Suddenly, in January, Helen and Rebecca showed up! We decided to host these two little ten year old Korea girls…The silence was shattered! Though they were each charming in their own ways, they did shatter the silence! We enjoyed having them with us. But then came Yena and Mina!!! Two more Korean girls who stayed with us for a week! We now had four Korean girls eating kimchee and yelling in Korean! Then….oh my goodness! Here come Bridgette and Ronita from Uganda and India who were visiting Corvallis as part of a childrens choir! Can you say, “Too much estrogen?” We went from a boy house to a girl house very quickly! I am not complaining, but I must say that there were a lot of girls around!

Many of you already know this, but my wife and my daughter are heroes! During the three months we had Helen and Rebecca, Jeannie and Hannah were the epitome of patience. During the Week of Women when we had six (Did you get that?)…I said SIX additional girls in our home, they were amazing!

I will say that it was an amazing thing to sit down to dinner with my wife, my daughter, and six girls from three countries. It was a new and unusual experience, and reminded me of the blessing it is to share what you have with others. I believe that simple sharing of who you are and what you have goes a long way in showing the world the love of the Father. Try sharing your life with others.

Chopsticks in the Park…A Saturday afternoon in February…Jeannie and Hannah are gone shopping with Helen and Rebecca…I am home to finish some jobs around the house. I’m hungry. Really hungry. Kabuki roll? Aomatsu? Without question!

Kabuki roll is my favorite dish at Aomatsu, our favorite local Japanese restaurant. Now here is something simple I have never done! I just took myself right out to Aomatsu, got my Kabuki roll to go, went to the park near our home and ate Kabui roll with my chopsticks! A simple new experience, but not every new experience needs to be in another country, or cost a bunch of money, or whatever! This one was inexpensive, but very enjoyable and caused me to see the area near our home in a whole new light.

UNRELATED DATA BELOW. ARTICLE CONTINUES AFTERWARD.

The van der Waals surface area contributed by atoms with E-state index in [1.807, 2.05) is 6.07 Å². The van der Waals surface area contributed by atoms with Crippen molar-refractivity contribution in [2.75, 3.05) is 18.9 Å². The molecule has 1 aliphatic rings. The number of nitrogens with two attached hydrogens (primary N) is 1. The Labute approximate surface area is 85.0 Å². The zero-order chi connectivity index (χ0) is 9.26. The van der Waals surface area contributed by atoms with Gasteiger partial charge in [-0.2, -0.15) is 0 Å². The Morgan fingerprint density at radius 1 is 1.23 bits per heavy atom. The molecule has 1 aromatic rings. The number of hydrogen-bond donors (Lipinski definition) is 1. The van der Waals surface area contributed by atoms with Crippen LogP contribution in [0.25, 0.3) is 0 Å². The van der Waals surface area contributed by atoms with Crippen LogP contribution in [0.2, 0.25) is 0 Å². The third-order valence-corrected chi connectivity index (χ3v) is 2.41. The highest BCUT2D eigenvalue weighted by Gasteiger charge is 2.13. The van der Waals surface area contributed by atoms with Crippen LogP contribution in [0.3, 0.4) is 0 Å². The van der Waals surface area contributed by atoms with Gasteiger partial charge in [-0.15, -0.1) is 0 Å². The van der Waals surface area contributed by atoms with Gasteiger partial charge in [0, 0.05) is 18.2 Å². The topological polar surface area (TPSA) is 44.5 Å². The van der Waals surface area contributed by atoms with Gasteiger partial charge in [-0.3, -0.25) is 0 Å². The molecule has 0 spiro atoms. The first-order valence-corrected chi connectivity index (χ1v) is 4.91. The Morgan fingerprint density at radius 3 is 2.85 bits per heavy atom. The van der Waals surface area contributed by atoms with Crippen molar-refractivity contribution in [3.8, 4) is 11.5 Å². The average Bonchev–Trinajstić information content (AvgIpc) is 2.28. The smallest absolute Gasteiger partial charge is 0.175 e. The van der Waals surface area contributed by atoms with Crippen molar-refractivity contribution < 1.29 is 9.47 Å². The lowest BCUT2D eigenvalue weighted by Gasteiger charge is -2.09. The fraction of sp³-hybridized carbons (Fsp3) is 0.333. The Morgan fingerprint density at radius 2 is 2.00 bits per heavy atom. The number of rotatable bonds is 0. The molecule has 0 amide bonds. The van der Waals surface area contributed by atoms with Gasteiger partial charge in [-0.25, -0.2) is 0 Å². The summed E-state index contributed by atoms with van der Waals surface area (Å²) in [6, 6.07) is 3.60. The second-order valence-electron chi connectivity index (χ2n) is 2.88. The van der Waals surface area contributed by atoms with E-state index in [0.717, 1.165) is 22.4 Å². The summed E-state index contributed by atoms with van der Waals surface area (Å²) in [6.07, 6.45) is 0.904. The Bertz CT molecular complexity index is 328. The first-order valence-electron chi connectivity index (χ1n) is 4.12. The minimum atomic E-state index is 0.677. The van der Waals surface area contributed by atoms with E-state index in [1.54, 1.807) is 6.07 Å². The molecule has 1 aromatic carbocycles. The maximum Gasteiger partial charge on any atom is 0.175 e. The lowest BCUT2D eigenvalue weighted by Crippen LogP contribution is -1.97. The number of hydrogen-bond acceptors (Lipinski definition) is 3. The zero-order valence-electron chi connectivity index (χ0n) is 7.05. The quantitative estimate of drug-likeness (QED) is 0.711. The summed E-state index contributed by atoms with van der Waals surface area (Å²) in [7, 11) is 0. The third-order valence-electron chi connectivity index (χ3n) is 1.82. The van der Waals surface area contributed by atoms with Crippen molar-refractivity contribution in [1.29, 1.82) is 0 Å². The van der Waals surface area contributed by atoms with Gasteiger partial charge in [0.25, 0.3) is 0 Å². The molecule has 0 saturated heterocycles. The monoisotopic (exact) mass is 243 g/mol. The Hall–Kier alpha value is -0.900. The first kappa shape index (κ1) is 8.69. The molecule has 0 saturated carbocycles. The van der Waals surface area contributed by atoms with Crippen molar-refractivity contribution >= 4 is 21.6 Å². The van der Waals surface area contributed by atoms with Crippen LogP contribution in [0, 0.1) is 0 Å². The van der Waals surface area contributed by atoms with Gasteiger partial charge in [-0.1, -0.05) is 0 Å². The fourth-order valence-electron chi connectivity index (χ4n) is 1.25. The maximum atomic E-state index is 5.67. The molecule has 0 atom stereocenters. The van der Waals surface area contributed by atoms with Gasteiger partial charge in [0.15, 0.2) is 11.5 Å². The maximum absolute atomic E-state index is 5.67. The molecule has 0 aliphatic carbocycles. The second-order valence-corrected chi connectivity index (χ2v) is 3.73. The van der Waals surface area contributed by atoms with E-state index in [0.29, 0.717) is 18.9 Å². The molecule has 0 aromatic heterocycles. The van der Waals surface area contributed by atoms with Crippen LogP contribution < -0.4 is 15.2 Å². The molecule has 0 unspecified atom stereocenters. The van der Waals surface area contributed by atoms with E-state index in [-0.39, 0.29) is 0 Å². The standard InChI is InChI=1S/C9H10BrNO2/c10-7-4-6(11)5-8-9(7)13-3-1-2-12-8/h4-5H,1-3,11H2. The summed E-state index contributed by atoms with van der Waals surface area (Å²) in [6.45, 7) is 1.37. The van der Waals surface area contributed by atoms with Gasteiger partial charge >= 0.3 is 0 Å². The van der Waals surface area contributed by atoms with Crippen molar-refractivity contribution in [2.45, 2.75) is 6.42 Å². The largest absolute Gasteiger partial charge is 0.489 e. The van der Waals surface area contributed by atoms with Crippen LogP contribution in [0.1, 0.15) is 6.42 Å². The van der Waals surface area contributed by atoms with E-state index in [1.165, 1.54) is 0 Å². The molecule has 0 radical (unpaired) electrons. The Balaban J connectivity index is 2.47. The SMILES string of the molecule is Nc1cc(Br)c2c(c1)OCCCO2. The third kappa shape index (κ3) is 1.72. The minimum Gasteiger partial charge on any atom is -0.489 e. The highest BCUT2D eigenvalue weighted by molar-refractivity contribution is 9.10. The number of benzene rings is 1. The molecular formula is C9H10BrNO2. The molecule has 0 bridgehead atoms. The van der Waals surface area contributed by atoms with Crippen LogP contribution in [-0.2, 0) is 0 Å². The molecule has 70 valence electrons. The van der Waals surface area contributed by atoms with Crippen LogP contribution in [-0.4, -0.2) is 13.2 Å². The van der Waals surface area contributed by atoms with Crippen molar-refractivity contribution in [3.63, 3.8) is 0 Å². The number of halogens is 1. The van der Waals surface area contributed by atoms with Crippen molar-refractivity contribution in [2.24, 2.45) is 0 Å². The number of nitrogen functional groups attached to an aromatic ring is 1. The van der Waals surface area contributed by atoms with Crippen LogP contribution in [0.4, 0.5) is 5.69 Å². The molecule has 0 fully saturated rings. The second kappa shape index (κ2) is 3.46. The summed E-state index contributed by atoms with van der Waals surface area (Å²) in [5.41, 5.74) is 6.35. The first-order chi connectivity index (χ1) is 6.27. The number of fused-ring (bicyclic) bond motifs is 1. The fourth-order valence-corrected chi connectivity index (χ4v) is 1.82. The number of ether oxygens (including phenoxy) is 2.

It is actually a very beautiful place and I am very privileged to live where I do. I can walk to work, grab my fishing pole and walk to the pond to fish if I want to, or walk to the park and watch the stars. I can walk seven minutes and be in the university research forest and enjoy the kind of beauty and solitude that others only find on their summer vacations. I can go on vacation any day I want to! I can get on my bike and in a few minutes be riding on miles of abandoned roads on an old military base turned wildlife refuge. I can drive an hour and a half and be in one of the best cities in the US, Portand, Oregon! I can drive sixty minutes and enjoy the rugged beauty of the Oregon Coast. I can stay in my backyard and feel like I am in a tree-surrounded sanctuary that is reserved just for me and my family. I am a blessed man. May I always be thankful.